Here's today's AdExchanger.com news round-up... Want it by email? Sign-up here.
Chew On That
Traditional retailers have been gobbling up ecommerce companies for months, but PetSmart’s $3.4 billion acquisition of pet food and product site Chewy.com is the biggest one yet. To be fair, it only surpasses Walmart’s $3.3 billion acquisition of Jet.com by a hair, but it’s a huge chunk of cash for PetSmart, which was valued at $8.7 billion in 2015. (Jet.com represented a small fraction of Walmart’s total revenue.) As one of the fastest-growing ecommerce sites with $900 million in revenue last year, PetSmart is betting that Chewy.com is worth the bite. More at Recode.
Ad Age’s Kate Kaye explores whether vendors claiming to provide AI solutions are legit or peddling snake oil. AI crunches and continuously learns from huge streams of unstructured data to make decisions and predictions, like the human brain. Machine learning, which advertisers have been using for years, just processes big data without the continuous learning and decision-making part [AdExchanger coverage]. Companies with machine learning solutions are rebranding their products under the catch-all of AI because machine learning "is not as sexy to put on your web page," said Philippe Botteri, partner at venture firm Accel. But that’s false advertising, as the underpinning of these technologies are rules-based and require structured data to work. More.
An integration between LiveRamp and the Weather Co., IBM’s consumer app and data sandbox, will allow ads to be targeted around real-time local weather information. Weather can be a powerful driver or indicator of business. On any given day, urban lunch rushes, moods and consumer patterns are dictated by the weather. In a news release, the Weather Co. touts longer-term branding potential, like an auto campaign promoting superior driving performance during a snowstorm.
Apple News is emerging as an unlikely friend to publishers that feel neglected by other platforms. Unlikely because Apple’s privacy standards have previously been difficult for advertisers and publishers to work with [AdExchanger coverage]. But in the past year, Apple juiced up the Apple News app and its home page news alert service (and outsourced advertising to NBCU). “Publishers like Mic and The Washington Post have seen that when they invest time and energy in Apple News, Apple returns the favor,” reports Lucia Moses at Digiday. Publishers aren’t sure if Apple News can be a scaled media platform to rival Facebook or Google, but they definitely want someone to try. More.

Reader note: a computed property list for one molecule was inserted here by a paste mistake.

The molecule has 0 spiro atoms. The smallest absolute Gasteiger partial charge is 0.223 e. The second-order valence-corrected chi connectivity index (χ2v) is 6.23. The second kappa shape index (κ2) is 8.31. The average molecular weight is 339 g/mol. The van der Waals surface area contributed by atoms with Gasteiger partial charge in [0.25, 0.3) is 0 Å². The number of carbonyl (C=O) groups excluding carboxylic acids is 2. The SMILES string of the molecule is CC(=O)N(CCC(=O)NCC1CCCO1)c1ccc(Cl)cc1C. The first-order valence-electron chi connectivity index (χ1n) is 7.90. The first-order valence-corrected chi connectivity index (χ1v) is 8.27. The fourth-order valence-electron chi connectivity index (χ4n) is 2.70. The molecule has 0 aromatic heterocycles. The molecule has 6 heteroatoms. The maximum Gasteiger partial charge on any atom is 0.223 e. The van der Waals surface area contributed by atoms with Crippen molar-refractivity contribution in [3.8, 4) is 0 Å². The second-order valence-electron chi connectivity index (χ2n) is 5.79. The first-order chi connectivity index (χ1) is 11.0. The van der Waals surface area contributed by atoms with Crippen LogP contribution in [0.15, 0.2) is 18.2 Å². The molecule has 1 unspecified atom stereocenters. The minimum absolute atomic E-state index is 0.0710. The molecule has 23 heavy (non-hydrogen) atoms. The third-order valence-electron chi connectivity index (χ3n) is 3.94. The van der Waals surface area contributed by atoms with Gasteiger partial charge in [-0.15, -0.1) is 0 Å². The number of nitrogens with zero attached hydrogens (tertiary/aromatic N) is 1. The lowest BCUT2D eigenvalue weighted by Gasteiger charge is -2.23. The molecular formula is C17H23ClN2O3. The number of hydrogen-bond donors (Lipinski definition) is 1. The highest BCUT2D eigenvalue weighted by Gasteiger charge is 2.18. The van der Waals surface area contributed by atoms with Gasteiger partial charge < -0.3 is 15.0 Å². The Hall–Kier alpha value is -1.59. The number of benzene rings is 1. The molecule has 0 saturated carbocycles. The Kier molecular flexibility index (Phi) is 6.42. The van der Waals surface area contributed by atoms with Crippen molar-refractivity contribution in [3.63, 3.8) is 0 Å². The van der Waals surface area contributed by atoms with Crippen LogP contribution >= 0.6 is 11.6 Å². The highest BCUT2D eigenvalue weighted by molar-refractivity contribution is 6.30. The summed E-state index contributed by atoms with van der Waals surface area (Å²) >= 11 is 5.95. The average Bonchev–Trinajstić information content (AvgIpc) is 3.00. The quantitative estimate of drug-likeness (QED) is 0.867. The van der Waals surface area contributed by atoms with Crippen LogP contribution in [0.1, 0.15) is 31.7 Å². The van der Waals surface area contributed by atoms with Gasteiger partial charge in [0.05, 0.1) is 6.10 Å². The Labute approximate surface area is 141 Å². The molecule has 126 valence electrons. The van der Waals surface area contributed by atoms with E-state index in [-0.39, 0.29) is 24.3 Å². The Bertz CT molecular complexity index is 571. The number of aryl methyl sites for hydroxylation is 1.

The FTC sent 90 letters to remind influencers and brands to clearly mark sponsored social content. It’s the first time the FTC has reached out to influencers itself, catalyzed by the fact that Instagram’s mobile app users only see the first three lines of a post unless they click “more,” which “many may not do,” the FTC wrote in a release. The FTC also took issue with how influencers were disclosing promotions. Users, for example, are unlikely to take note of a disclosure if it’s buried in a string of hashtags and abbreviated to “#sp” or “Thanks [brand].” Read the release.
But Wait, There’s More!
- Why Facebook Beats Every Rival: It’s The Network, Of Course - NYT
- Velocidi Launches Intelligence Platform To Unite Siloed Data - release
- Everything Facebook Launched At F8 And Why - TechCrunch
- Criteo Releases Apparel Technology Trend Report - release
- Advertisers, Agencies And Pubs Need To Fight Bad Guys, Not Each Other - Ad Age
- Sling TV Touts Rise In Programmatic Ad Sales - release
- Facebook And The Cost Of Monopoly - Stratechery
- Pixability: Bridging The Walled Garden Ecosystem - report
- Verizon CEO Is Open To Deal Talks, From Disney To Comcast - Bloomberg
- Videology And Advertiser Perceptions Advanced TV Survey - release
- Tru Optik And Ninth Decimal Partner To Power OTT Ad Targeting - release